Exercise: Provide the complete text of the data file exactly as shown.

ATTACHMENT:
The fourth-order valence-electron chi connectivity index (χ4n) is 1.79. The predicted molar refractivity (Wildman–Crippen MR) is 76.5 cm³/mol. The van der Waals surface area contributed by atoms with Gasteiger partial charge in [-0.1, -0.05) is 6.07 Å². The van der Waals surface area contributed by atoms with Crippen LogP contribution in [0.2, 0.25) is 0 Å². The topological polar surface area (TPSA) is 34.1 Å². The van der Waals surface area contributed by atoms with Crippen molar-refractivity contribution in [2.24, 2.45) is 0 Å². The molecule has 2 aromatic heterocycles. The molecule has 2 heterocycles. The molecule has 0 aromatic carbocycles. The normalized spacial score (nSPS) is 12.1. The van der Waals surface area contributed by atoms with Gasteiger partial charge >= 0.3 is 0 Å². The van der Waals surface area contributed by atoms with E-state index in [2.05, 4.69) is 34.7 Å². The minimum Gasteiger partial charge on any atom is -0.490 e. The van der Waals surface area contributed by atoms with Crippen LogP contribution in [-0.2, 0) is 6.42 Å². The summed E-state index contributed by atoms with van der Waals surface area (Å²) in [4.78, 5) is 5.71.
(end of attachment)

The fourth-order valence-electron chi connectivity index (χ4n) is 1.79. The predicted molar refractivity (Wildman–Crippen MR) is 76.5 cm³/mol. The van der Waals surface area contributed by atoms with Gasteiger partial charge in [-0.1, -0.05) is 6.07 Å². The van der Waals surface area contributed by atoms with Crippen LogP contribution in [0.2, 0.25) is 0 Å². The topological polar surface area (TPSA) is 34.1 Å². The van der Waals surface area contributed by atoms with Crippen molar-refractivity contribution in [2.24, 2.45) is 0 Å². The molecule has 2 aromatic heterocycles. The molecule has 2 heterocycles. The molecule has 0 aromatic carbocycles. The normalized spacial score (nSPS) is 12.1. The van der Waals surface area contributed by atoms with Gasteiger partial charge >= 0.3 is 0 Å². The van der Waals surface area contributed by atoms with E-state index in [2.05, 4.69) is 34.7 Å². The minimum Gasteiger partial charge on any atom is -0.490 e. The van der Waals surface area contributed by atoms with Crippen LogP contribution in [-0.2, 0) is 6.42 Å². The summed E-state index contributed by atoms with van der Waals surface area (Å²) in [4.78, 5) is 5.71.